Industry veteran Mark Walton is using Spotnana’s new booking technology to power his latest venture, Solutions Travel. Will its software deliver?
A former executive at Orbitz is launching a corporate travel agency in partnership with Spotnana — the secretive technology startup backed by Concur co-founder Steve Singh.
Mark Walton, who was previously vice president, strategy and account management at Orbitz for Business, has started Solutions Travel, which will target mid-size corporations. The Chicago-based agency will exclusively use software provided by New York headquartered Spotnana.
The launch is notable for several reasons.
It’s the first time Spotnana has publicly named a customer agency that is adopting what it calls its “travel-as-a-service platform.” Spotnana offers a white-label solution for other agencies to use, as well as working directly with corporations itself — whose names it doesn’t disclose.
“It’s a consumption based model for travel management companies, so we can power their infrastructure end-to-end,” said Spotnana CEO and founder Sarosh Waghmar, who was named a Skift Corporate Travel Innovator in 2018 and 2019. “This is an example of the first one where it’s coming to light.”
It’s also notable as Solutions Travel launches just weeks before American Airlines switches over 40 percent of its airfares to direct channels, including so-called New Distribution Capability.
Many major airlines, like American, want to pull their content out of traditional global distribution systems, which a lot of corporate travel agencies rely on, to these newer channels to cut costs and take more control over the ancillaries they offer, particularly to businesses that can bundle extras like WiFi and premium seating together.
Spotnana has raised more than $100 million to build a new architecture for the business travel industry. It wants to create an open platform, devoid of “biased” content, meaning flights or hotels that are recommended because there are financial incentives involved.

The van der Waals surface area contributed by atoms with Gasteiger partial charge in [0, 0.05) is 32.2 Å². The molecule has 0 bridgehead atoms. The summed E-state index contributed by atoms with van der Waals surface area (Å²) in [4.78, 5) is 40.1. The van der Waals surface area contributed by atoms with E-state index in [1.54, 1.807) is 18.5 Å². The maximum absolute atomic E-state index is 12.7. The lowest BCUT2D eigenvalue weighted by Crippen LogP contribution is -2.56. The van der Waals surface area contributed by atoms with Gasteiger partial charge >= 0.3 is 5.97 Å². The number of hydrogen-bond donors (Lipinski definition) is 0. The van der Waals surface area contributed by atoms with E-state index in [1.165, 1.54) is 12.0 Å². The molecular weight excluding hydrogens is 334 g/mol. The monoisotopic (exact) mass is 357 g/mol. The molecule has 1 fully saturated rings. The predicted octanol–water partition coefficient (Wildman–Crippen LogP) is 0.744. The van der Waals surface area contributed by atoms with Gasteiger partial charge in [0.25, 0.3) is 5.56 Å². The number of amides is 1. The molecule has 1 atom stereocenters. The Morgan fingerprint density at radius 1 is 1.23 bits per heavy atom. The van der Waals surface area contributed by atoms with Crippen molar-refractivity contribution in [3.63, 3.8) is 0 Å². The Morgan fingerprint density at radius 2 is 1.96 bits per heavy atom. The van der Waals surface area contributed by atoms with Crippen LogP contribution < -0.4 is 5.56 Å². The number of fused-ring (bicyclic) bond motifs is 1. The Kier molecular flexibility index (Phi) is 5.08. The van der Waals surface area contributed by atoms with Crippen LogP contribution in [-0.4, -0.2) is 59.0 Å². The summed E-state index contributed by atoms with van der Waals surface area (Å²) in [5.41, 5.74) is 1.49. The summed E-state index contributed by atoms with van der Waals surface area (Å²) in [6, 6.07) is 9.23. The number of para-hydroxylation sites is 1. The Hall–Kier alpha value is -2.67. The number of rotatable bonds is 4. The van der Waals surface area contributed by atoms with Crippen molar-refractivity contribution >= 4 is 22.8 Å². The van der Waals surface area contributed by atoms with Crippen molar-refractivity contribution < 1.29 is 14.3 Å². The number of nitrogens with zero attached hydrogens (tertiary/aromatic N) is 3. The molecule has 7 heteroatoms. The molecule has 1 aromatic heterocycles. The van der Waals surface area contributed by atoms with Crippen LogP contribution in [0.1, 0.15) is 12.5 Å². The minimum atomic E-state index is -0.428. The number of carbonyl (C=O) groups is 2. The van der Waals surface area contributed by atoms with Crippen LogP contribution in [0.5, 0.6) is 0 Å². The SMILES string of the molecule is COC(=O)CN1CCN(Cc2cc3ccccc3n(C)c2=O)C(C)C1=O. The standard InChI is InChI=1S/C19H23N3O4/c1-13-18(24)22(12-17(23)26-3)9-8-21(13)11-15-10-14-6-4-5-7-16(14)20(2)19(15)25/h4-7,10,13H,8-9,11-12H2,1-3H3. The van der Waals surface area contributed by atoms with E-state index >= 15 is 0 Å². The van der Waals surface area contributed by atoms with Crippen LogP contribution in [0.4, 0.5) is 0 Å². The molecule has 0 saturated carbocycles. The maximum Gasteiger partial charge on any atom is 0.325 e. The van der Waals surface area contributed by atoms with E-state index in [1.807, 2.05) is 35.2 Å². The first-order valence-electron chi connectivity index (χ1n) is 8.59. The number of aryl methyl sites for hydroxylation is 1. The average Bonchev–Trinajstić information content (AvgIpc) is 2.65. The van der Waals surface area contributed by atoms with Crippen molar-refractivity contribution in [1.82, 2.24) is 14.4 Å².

It also developed “personalization features” with American Airlines in September last year.
Not Just a Tech Company
Solutions Travel aims to be a full-service agency. Walton said business travel was coming back and companies still need help with three key areas: service, savings and duty of care.
“I don’t want the notion or thought that Solutions Travel is just a technology company,” he said. “And nor is Spotnana. We are a full-service travel management company, providing everything from consultative services to our clients, 24/7 service by qualified agents, multi-lingual, omnichannel. However you want to communicate with us, you’ll be able to.”
He said the agency will have a competitive advantage because it can offer the often cheaper airfares through direct connects and New Distribution Capability, courtesy of the connections Spotnana has built.
Despite many travel agencies investing heavily in consultants to deal with complex travel planning and disruptions, Walton said the technology lets travelers book, cancel or amend their trips easily themselves.
“The beauty is, with the online adoption rate Spotnana’s already experiencing, and what we will at Solutions, on a pure agent-to-transaction basis, we’re not going to need as many agents because so much of this is self-service,” he said.
Walton has also advised the likes of Microsoft, General Motors and Proctor & Gamble on their travel programs during his times at Consulting Strategies, so he hopes to draw on that experience to win business through a consultative approach. “We’ve got a lot of business in the pipeline,” he added. “We have already developed supplier relationships in the marketplace that are sending us leads. We have our own sales organization so we’re out prospecting. We’ve got a pretty well developed sales and marketing strategy.”
Walton has also crossed paths with Singh’s former company Concur before, when Orbitz for Business partnered with the expense company in 2014, calling it a “natural fit.”
Times have changed, though. The launch of a travel agency that relies so much on one provider is a leap of faith considering the relative newness of the technology. But when American Airlines does begin using other channels at scale in April, the industry will see how effective, or not, this kind of technology proves.
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Photo credit: Solutions Travel is based in Chicago. Erol Ahmed / Unsplash